Some basic questions
Abortion access. Equal rights and
protections for lesbians, gays and bisexuals
Two basic questions about abortion access:
- "When does human life become a human person?" Most people, whether pro-life or pro-choice can agree that a human ovum and a spermatozoon are forms of human life; they are both alive and contain human DNA. Women during their fertile years generate about a dozen ova a year; men generate thousands of spermatozoa per second. Few people are concerned about the vast majority of human life forms that die uneventfully without actually becoming a person.
However, just about everyone places great value on a newborn baby because she or he is clearly a human person entitled to human rights including the right to live. What people cannot agree on is when human life becomes a human person.
If a consensus could be reached, it might go a long way towards defusing controversy over abortion access. More information.
- "What is the best way to reduce the abortion rate?" Both pro-lifers and pro-choicers want to reduce the number of abortions. The real cause of abortions are unwanted, unexpected pregnancies: about half of these are terminated by abortion.
There are two obvious methods of reducing the abortion rate:
- Reducing access: Many in the pro-life movement concentrate on restricting or eliminating women's access to abortion. For example, laws in many states require women under the age of 18 to obtain parental permission or inform their parents before they can have an abortion. Some states limit access to young women who want to have an out-of-state abortion.
- Reducing the need: An alternate method is to prevent unwanted pregnancies from starting. This can involve: changing cultural expectations towards sexual activity, comprehensive sex-education, increased access to contraceptives, and programs to support pregnant women so that carrying a pregnancy to term becomes a realistic option for them. Many western European countries have such methods in place even as they provide free access to legal abortions; their abortion rate is a fraction of that in the U.S.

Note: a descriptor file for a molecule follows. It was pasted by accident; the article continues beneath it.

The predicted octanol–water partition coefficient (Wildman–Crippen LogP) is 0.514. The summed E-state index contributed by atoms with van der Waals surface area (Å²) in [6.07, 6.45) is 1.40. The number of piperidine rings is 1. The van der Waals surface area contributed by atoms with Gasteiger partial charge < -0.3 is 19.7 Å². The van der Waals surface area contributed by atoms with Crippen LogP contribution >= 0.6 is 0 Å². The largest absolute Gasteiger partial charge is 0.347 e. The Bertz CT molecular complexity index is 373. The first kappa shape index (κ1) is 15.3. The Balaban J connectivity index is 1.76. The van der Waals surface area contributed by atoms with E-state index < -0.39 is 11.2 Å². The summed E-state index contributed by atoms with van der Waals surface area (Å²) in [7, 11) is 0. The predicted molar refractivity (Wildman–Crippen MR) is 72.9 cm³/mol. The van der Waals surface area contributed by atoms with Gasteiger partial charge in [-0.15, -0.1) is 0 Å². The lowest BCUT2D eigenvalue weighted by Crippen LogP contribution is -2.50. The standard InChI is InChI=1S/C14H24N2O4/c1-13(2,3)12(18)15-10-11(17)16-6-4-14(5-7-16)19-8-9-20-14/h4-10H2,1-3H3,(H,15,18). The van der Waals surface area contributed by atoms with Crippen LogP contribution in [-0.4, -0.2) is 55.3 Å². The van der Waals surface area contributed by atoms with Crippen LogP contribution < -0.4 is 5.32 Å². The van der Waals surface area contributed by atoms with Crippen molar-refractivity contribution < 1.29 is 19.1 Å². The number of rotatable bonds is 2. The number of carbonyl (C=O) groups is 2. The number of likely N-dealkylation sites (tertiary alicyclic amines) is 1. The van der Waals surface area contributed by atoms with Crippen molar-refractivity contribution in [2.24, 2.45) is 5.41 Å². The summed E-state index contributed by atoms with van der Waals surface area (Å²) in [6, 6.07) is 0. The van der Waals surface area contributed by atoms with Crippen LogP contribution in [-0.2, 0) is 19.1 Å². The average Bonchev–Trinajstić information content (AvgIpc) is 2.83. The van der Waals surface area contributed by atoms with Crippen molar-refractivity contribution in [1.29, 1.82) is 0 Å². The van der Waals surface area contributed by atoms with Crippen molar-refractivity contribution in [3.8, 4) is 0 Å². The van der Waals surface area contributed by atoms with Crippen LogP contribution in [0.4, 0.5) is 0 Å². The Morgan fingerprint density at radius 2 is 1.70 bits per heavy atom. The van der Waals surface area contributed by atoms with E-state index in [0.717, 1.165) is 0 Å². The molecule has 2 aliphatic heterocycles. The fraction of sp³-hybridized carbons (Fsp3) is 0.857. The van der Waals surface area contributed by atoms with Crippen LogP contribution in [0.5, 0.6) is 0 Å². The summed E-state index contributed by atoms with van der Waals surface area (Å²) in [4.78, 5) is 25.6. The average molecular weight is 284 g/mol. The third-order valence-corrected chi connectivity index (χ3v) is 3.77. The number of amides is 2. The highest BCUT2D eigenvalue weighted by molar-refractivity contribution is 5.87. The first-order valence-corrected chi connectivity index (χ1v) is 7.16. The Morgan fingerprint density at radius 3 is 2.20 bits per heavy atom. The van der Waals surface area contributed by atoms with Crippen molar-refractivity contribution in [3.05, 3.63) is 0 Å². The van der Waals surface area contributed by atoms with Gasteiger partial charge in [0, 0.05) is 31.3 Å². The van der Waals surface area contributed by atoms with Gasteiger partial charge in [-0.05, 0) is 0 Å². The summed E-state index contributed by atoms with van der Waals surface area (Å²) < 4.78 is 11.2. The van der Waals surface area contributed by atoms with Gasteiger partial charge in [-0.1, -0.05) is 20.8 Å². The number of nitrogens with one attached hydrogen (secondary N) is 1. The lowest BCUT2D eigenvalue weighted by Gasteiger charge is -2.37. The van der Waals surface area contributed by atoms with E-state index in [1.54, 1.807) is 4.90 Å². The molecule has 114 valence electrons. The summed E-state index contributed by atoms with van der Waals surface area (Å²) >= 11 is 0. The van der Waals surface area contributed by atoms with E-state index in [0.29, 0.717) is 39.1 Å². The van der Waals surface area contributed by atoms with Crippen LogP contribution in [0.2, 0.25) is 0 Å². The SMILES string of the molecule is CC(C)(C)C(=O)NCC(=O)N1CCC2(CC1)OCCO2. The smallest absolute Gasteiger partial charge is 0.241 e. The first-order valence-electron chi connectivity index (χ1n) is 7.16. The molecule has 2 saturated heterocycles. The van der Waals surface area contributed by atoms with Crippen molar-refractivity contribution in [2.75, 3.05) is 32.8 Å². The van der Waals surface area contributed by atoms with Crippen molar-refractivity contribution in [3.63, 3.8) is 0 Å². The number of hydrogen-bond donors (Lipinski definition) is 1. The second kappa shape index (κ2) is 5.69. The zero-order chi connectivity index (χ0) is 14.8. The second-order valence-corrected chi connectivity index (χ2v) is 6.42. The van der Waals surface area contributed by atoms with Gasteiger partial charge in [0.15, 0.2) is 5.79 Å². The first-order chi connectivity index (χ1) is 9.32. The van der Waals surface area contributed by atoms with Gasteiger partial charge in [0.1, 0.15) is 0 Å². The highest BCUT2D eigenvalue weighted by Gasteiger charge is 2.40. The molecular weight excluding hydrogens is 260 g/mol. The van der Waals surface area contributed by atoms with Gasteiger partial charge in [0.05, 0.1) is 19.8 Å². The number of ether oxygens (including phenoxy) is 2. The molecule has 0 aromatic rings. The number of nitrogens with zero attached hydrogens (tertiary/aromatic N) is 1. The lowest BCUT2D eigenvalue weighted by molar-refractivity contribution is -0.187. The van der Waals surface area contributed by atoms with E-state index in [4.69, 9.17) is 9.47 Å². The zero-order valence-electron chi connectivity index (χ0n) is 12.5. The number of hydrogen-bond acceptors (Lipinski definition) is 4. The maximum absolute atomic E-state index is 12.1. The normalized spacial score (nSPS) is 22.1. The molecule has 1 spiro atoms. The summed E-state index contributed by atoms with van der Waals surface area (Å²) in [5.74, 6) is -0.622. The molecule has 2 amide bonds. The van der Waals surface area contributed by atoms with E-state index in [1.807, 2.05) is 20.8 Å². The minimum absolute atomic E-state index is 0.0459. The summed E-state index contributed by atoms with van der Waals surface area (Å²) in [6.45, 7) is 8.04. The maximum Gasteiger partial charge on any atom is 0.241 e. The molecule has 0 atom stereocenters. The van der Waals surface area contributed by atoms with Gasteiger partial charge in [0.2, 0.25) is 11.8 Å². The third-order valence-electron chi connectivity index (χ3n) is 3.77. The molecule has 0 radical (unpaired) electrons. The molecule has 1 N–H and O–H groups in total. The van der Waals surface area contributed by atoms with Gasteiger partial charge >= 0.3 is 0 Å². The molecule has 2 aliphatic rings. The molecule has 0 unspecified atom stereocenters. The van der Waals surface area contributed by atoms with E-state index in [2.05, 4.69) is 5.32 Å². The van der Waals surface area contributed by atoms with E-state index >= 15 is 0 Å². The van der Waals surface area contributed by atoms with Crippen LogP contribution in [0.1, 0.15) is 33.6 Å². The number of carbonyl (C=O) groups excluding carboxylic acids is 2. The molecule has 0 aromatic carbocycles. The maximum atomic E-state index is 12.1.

A basic question about equal rights and protections for gays, lesbians & bisexuals (GLBs):
"What is the nature of sexual orientation?" There are at least six sets of conflicting beliefs concerning the nature of homosexuality. However, most people fall into one of the following two categories:
- Many religious and social conservatives believe that homosexuality is a chosen, changeable, abnormal, unnatural behavior whose root causes are poor parenting and/or sexual molestation during childhood. According to their interpretation of about six biblical passages, same-sex sexual behavior is condemned and hated by God. It prevents a person from attaining Heaven after death. Because of the disordered nature of homosexual behavior, many lesbians and gays suffer from mental illness, and suicide rates are very high.
Giving homosexuals equal rights and protections would encourage more people to choose this behavior and thus endanger their life on earth and their immortal soul.
- Many GLBs, religious liberals, secularists, human sexuality researchers, and therapists believe that homosexuality and bisexuality are discovered, not chosen, and are fixed, normal and natural orientations for a minority of adults. The root causes are genetic and/or environmental conditions in the womb during pregnancy, and may perhaps include an unidentified environmental trigger in early childhood. People in this category who are Christian theists believe that, according to the Bible, God accepts persons of all sexual orientations who behave ethically. A homosexual or bisexual orientation does not cause mental illness or trigger suicides; homophobia from within the culture is the culprit.
Giving homosexuals and bisexuals equal rights and protection is a fundamental civil rights issue. Since an adult's sexual orientation has been shown to be detectable before school age, equal rights will not increase the number of sexual minorities.
A well designed study sponsored by a roughly equal numbers of individuals from each of the above categories might be able to develop a consensus on the real nature of homosexuality and bisexuality. With such a consensus, both sides could enter into rational dialogue concerning rights for sexual minorities. Until agreement can be reached about the reality of homosexuality, the two sides will probably continue to hide behind their barricades and throw verbal rocks at each other.
Copyright © 2010 by Ontario Consultants on Religious Tolerance
Originally posted on 2010-AUG-22
Latest update on: 2010-AUG-22
Compiled by B.A. Robinson